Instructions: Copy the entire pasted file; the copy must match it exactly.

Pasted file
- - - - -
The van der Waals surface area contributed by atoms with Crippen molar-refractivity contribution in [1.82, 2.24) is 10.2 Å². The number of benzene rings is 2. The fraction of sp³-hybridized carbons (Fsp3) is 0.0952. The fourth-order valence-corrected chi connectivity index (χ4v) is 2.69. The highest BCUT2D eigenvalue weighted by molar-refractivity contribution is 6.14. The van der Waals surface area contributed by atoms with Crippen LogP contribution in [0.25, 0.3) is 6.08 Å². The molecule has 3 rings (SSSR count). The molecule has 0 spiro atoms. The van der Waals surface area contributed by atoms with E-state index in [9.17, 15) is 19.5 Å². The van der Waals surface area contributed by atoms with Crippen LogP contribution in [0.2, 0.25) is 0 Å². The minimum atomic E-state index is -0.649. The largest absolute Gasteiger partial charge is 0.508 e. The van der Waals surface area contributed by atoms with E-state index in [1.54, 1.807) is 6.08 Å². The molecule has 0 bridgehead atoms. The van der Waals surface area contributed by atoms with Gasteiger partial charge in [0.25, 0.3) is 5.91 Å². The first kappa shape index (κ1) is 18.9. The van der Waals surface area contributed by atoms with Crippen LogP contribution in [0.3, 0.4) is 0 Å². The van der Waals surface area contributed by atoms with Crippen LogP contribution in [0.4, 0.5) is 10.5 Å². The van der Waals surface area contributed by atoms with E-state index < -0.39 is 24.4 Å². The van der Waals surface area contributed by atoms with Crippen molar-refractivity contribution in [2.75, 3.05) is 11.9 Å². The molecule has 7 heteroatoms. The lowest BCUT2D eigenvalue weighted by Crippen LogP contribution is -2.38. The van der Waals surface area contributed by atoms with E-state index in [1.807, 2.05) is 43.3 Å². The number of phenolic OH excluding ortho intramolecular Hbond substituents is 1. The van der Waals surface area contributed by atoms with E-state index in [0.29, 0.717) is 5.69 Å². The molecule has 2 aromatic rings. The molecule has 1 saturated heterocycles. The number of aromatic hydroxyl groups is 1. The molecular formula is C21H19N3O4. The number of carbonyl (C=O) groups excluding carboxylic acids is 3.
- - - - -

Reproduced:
The van der Waals surface area contributed by atoms with Crippen molar-refractivity contribution in [1.82, 2.24) is 10.2 Å². The number of benzene rings is 2. The fraction of sp³-hybridized carbons (Fsp3) is 0.0952. The fourth-order valence-corrected chi connectivity index (χ4v) is 2.69. The highest BCUT2D eigenvalue weighted by molar-refractivity contribution is 6.14. The van der Waals surface area contributed by atoms with Crippen LogP contribution in [0.25, 0.3) is 6.08 Å². The molecule has 3 rings (SSSR count). The molecule has 0 spiro atoms. The van der Waals surface area contributed by atoms with E-state index in [9.17, 15) is 19.5 Å². The van der Waals surface area contributed by atoms with Crippen LogP contribution in [0.2, 0.25) is 0 Å². The minimum atomic E-state index is -0.649. The largest absolute Gasteiger partial charge is 0.508 e. The van der Waals surface area contributed by atoms with E-state index in [1.54, 1.807) is 6.08 Å². The molecule has 0 bridgehead atoms. The van der Waals surface area contributed by atoms with Gasteiger partial charge in [0.25, 0.3) is 5.91 Å². The first kappa shape index (κ1) is 18.9. The van der Waals surface area contributed by atoms with Crippen LogP contribution in [0.3, 0.4) is 0 Å². The van der Waals surface area contributed by atoms with Crippen LogP contribution in [0.4, 0.5) is 10.5 Å². The van der Waals surface area contributed by atoms with E-state index < -0.39 is 24.4 Å². The van der Waals surface area contributed by atoms with Crippen molar-refractivity contribution in [2.75, 3.05) is 11.9 Å². The molecule has 7 heteroatoms. The lowest BCUT2D eigenvalue weighted by Crippen LogP contribution is -2.38. The van der Waals surface area contributed by atoms with E-state index in [1.807, 2.05) is 43.3 Å². The number of phenolic OH excluding ortho intramolecular Hbond substituents is 1. The van der Waals surface area contributed by atoms with E-state index in [0.29, 0.717) is 5.69 Å². The molecule has 2 aromatic rings. The molecule has 1 saturated heterocycles. The number of aromatic hydroxyl groups is 1. The molecular formula is C21H19N3O4. The number of carbonyl (C=O) groups excluding carboxylic acids is 3.